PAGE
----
TORONTO - A test project that allows requests for information to be made online is among a few positive developments that have lifted the federal government's overall transparency performance to a barely passing grade, according to a new report by a free-speech advocacy group.
At the same time, the report by Canadian Journalists for Free Expression takes aim at the Conservative government for its "culture of secrecy" as epitomized by the muzzling of federal scientists.
"There are good reasons to go even lower than last year's failing F," states the "Review of Free Expression Canada" released ahead of Friday's World Press Freedom Day.
"But rather than repeating this dismal year, we hope the federal government will heed the many voices calling for change."
The group's 2012-2013 report gives the federal government a C-minus overall, and a D-minus for its access to information law.
Among other things, Canada's "archaic" law governing access to information ranked 55th out of 93 countries that have such laws, the report says.
It also notes statistics on delays and withholding of information show an increasing opacity when it comes to government.
"We have been concerned for some time about the growing stranglehold on information available to Canadians," CJFE president Arnold Amber said in a statement.
"It is systemic. Its roots burrow across government departments and across Canada. It is a sickness debilitating our democracy."
Among signs of hope, the report points to government plans to make summaries of completed access to information requests searchable across all departments and a push by Information Commissioner Suzanne Legault to update the act.
The report is especially scathing of the Dept. of Fisheries and Oceans — it gets an F — for "its zeal in muzzling scientists, controlling its message and keeping critical information away from the public."
Among other things, the department refused to allow media access to one of its researchers, Kristi Miller, who wrote a peer-reviewed study on salmon diseases.
Legault has launched an investigation into the government's control of its scientists.
In a statement Thursday, Matthew Conway, spokesman for Treasury Board President Tony Clement, called the government "the most open and transparent government in Canadian history."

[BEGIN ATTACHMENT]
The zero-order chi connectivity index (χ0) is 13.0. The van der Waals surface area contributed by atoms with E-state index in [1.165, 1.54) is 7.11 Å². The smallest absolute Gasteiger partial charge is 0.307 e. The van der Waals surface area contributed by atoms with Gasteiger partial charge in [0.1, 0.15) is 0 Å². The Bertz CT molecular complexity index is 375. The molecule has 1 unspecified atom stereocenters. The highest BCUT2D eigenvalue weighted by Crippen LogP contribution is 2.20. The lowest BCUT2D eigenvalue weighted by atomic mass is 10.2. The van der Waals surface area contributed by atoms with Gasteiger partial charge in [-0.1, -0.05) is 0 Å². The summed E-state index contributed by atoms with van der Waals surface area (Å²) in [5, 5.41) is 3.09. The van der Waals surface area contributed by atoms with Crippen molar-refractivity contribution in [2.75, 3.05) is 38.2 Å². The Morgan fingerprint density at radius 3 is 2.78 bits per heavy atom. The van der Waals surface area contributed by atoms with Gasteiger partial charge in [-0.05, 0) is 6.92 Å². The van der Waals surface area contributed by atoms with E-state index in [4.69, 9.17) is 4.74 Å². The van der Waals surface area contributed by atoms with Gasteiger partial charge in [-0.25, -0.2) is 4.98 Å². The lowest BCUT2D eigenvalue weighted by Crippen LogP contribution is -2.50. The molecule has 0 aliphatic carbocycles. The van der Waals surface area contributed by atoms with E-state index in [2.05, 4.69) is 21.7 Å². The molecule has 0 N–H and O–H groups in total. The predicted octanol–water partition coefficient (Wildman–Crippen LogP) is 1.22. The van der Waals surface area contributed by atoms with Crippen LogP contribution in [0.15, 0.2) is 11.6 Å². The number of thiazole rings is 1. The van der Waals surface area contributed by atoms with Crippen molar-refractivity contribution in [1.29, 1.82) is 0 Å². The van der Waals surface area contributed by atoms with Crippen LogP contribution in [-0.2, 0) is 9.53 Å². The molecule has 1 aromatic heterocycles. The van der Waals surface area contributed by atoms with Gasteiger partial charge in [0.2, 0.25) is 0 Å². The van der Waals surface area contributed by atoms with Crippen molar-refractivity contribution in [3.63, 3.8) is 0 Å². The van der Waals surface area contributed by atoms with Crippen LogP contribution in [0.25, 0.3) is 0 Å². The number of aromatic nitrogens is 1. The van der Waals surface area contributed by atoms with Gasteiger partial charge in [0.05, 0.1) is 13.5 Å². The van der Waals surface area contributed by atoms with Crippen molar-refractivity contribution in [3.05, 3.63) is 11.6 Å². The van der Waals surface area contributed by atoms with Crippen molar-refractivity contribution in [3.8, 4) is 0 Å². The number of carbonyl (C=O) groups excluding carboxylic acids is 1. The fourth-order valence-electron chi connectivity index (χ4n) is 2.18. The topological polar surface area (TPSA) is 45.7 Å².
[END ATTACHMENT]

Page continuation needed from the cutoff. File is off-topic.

Conway said the government has expanded access laws to cover more agencies, and completed access requests have doubled over the past decade.
He also said communications guidelines for scientists have not changed in more than a decade.
"Government scientists and experts are readily available to share their research with the media and the public," Conway said.
The CJFE report gives the Parliamentary Budget Office — formerly led by Kevin Page — top marks for its contribution to the discourse about transparency and accountability of government.
"Page made it his duty to tackle difficult and controversial issues with integrity and conviction, and to communicate to Canadians much-needed information about these issues," the report states.
Page, whose term was not renewed, often found himself at odds with the government, which accused him of overstepping his bounds. Among other things, he criticized the cost of the Afghanistan mission and the proposed F-35 fighter-jet purchase.
He even took the government to court over his difficulty in obtaining information about its austerity measures.
"Part of the problem is simply the lack of political will to respect the fundamental rights of citizens to hold their government to account," the report states.
"Another part of the problem is that the Access to Information Act is now 30 years old, and its age is showing — it is desperately in need of reforms."